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Riley Keough wonders if we make too big a deal out of sex

On "The Girlfriend Experience," the actor (and Elvis' granddaughter) plays a young call-girl who doesn't think about her feelings. Keough finds that funny.
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    On "The Girlfriend Experience," premiering on April 10 on Starz, Riley Keough play|Starz

Let's get this out of the way: Riley Keough is Elvis’ granddaughter. Her mom is Lisa Marie Presley and she spent some of her life with Michael Jackson as a stepdad. When we speak, Keough discusses none of this. She doesn’t have to. She’s made her own life, and that includes a relatively normal actor’s career: A start in indies (like “Jack & Diane”), striking supporting work in the likes of “Magic Mike” and “Mad Max: Fury Road.” And now she headlines the Starz show “The Girlfriend Experience,” in which she’s in nearly every scene.

Spun-off from the titular 2009 movie by Steven Soderbergh (who produced), “GFE” spends 13 half-hour episodes spying on Christine, a young law student who moonlights as a high-end escort. Keough, 26, has to convey a lot without saying much. That’s fine with her.

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Shooting TV can be hectic for actors, but it seems the quick pace might have helped with a character who doesn’t say much. Most of the time, we watch Christine as she's silent.
I generally don’t like overthinking things or preparing too much. This didn’t give me room to do that at all. I didn’t have an hour to sit in my trailer and intellectualize my scenes. I was given whatever we were doing, and then I was just doing it. With movies you have time to overthink.

Christine doesn’t have another person to talk to. That’s unusual for a lead character. Even Jane Fonda’s character in “Klute” had a therapist.
She just isn’t that interested in intellectualizing her feelings and emotions, unlike most women. Women are supposed to talk about everything. I am emotional, and I care about my feelings, and I get upset. But [Christine] really doesn’t care. She finds that to be a waste of time. I find that really funny.

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Soderbergh has talked about how she’s unique because she just doesn’t think of sex as a big deal.
That’s true. And doing this show made me think about why it’s such a secret, weird thing. Why is there so much attached to it? I like that it means nothing to her. She’s like, “Whatever,” and she’s unapologetic about it. That makes you think: Is everyone right about sex? It’s something that has a lot of emotion attached to it. People get angry about it, people hate it, people love it, people are obsessed with it. To have someone who doesn’t care is super weird. It’s more of a role you’d see for a male character. I think [writers-directors] Amy [Seimetz] and Lodge [Kerrigan] were writing for a human, not a woman. That’s a great perspective to have on her — that she’s just a person, to not give her a gender.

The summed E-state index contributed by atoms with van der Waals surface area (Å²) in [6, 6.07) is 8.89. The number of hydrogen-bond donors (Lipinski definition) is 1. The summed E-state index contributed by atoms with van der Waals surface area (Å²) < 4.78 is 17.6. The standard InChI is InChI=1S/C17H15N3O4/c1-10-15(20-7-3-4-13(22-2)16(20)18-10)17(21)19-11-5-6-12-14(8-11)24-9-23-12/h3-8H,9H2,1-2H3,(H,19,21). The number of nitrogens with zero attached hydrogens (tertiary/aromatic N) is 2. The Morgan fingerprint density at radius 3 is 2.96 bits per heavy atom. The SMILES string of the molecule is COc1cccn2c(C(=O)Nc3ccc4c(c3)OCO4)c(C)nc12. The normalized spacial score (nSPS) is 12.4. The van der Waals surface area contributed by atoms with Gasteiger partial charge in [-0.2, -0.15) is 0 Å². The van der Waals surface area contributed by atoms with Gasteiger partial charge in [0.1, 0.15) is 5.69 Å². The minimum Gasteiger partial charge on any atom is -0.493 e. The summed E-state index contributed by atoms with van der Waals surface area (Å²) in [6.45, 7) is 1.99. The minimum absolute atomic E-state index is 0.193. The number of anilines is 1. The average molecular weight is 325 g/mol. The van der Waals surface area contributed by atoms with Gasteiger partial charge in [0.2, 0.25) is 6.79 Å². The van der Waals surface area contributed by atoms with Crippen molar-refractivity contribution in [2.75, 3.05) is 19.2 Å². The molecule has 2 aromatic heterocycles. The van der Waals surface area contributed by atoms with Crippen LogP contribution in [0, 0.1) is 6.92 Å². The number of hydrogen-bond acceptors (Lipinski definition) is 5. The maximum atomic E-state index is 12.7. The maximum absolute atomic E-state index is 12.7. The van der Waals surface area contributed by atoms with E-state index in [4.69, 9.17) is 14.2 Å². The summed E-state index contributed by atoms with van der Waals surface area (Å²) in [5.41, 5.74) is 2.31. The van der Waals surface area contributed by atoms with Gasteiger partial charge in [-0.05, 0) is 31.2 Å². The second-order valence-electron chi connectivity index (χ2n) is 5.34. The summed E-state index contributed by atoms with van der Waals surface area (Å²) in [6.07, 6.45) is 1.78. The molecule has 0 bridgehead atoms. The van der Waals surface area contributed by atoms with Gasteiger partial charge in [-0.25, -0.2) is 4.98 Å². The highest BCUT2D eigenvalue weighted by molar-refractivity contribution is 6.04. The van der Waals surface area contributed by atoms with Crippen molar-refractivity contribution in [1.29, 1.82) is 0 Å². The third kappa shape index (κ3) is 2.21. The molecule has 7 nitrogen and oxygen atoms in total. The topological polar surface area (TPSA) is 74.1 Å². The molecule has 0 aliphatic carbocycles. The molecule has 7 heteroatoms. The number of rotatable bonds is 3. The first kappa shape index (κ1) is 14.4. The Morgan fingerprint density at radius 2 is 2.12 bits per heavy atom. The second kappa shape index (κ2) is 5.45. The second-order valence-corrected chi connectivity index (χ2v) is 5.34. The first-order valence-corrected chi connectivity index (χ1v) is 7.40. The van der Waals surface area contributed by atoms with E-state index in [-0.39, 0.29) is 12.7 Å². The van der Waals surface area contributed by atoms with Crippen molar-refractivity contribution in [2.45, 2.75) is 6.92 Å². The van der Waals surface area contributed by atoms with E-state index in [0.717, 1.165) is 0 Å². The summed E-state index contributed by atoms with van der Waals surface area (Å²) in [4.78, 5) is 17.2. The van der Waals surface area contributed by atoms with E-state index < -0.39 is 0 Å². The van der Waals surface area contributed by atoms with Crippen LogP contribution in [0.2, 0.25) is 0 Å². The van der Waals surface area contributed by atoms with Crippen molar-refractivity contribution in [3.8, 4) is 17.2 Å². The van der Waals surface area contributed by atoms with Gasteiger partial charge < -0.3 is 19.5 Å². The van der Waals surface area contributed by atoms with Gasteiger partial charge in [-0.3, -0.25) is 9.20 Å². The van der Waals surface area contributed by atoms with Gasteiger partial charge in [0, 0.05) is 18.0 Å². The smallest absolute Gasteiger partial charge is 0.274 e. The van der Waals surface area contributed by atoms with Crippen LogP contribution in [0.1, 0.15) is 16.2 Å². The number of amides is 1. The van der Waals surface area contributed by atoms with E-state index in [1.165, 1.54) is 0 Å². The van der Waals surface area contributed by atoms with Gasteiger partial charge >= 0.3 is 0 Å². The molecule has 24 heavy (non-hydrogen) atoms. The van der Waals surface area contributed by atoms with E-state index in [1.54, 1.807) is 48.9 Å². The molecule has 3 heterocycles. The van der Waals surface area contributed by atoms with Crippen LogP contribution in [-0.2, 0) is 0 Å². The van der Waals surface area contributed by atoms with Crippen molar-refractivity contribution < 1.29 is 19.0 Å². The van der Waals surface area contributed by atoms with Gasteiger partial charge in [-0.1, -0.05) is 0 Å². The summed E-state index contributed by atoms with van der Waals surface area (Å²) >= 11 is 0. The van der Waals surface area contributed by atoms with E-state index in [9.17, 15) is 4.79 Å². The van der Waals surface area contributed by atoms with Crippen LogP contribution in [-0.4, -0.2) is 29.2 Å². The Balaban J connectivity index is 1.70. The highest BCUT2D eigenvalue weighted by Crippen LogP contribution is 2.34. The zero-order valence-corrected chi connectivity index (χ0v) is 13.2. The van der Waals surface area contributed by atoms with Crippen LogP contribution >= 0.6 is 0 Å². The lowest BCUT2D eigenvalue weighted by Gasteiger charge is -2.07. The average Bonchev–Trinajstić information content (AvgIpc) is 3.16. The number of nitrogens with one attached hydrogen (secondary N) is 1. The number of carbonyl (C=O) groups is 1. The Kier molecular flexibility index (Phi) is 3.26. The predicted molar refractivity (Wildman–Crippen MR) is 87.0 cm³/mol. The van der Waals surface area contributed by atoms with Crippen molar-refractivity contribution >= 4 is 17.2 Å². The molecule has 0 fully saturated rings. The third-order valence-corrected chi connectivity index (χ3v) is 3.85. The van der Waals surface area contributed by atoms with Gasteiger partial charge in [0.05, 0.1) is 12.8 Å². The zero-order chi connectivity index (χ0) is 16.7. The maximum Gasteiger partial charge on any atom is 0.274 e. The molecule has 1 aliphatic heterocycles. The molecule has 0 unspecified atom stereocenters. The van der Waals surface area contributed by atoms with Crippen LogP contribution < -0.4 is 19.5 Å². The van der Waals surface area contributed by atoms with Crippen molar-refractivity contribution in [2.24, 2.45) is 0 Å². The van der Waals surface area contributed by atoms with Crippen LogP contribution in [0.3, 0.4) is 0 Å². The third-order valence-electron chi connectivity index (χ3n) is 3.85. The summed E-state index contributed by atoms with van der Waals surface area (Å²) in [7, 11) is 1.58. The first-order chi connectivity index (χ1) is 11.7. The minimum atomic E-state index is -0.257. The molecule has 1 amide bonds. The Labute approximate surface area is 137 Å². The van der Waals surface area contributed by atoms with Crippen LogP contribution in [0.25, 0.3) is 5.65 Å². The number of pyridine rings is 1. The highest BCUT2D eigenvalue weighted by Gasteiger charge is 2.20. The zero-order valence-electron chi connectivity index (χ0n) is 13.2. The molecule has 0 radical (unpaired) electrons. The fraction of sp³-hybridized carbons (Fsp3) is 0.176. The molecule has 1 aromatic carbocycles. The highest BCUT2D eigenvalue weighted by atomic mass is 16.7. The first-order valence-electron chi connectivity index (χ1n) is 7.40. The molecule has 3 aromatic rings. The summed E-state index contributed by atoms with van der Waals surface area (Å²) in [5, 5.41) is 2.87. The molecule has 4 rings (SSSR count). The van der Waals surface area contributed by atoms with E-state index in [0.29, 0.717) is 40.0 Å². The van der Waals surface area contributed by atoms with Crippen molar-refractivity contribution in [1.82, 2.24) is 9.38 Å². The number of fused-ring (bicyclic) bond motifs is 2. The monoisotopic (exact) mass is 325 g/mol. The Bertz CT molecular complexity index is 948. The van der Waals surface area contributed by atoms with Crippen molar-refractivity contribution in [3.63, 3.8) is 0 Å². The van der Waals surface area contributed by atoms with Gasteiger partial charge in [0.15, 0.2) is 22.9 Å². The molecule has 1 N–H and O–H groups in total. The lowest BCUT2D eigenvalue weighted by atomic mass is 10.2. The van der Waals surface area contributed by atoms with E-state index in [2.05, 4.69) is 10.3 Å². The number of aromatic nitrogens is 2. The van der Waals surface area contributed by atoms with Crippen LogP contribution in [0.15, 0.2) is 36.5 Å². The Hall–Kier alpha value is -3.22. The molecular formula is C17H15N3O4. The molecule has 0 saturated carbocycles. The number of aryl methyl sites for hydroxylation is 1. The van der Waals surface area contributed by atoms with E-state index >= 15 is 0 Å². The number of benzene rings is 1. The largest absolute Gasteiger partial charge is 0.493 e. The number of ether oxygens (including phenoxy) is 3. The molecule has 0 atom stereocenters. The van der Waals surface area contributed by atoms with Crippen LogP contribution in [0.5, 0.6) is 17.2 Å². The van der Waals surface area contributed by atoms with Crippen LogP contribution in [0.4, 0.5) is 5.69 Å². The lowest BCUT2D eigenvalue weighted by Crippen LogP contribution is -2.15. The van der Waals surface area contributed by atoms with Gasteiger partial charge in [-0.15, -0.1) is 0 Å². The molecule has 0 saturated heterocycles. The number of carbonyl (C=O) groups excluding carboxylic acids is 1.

What was that like, having a woman and a man write and direct a show about a woman like this?
The thing with Lodge and Amy is they were both writing for a person who happens to be a woman. They have the same viewpoint. They weren’t like, “She’s going to do this because she’s a girl.” That was cool, and cool for me, because I didn’t have some crazy misogynistic guy saying, “Give him a blow job, make it hot, show me your t—s.”

The goal of all the talk about diversity that’s been happening lately is that one day it won’t require a discussion.
In a perfect world everyone’s the same. We’re all human beings. But these conversations are important to have. It’s f—ing annoying that these conversations have been going on for so long. It’s going somewhere, though. I hope.

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You were one of the wives in “Mad Max: Fury Road,” which is a film that was ostensibly about a heroic white male but wound up really being about strong women fighting against old men.
It’s funny because none of us thought about it like that. After people started jumping on that train it was like, “Oh, it really is. How did we never think of this before?” But it’s kind of sad that it’s looked at as a feminist film, just because there are women in it. If it was about men it wouldn’t be a film about male freedom. We have to label everything if they’re not whitebred.

True, though the idea that they were rebelling against an old patriarchy that refuses to change says a lot about what’s happening, especially in this election season.
Totally. It’s this weird, consistent thing that’s been going on for hundreds of years. Whoever deemed white men to be in charge of the entire world?

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So far that’s the only big Hollywood film you’ve done, and most of your career has been indies. Do you consciously go after smaller projects?
I pursue whatever interests me at the time. When I did “GFE” I was very interested in this subject matter. I’m always changing my mind about things. I’m not someone who will say something and tell you that’s what I’ll always feel about it. [A project I choose] is something I think will make me grow as a person. It has to be something I want to explore, whether it’s a social thing or whatever I’m into at the moment. It changes all the time.

Follow Matt Prigge on Twitter @mattprigge

 

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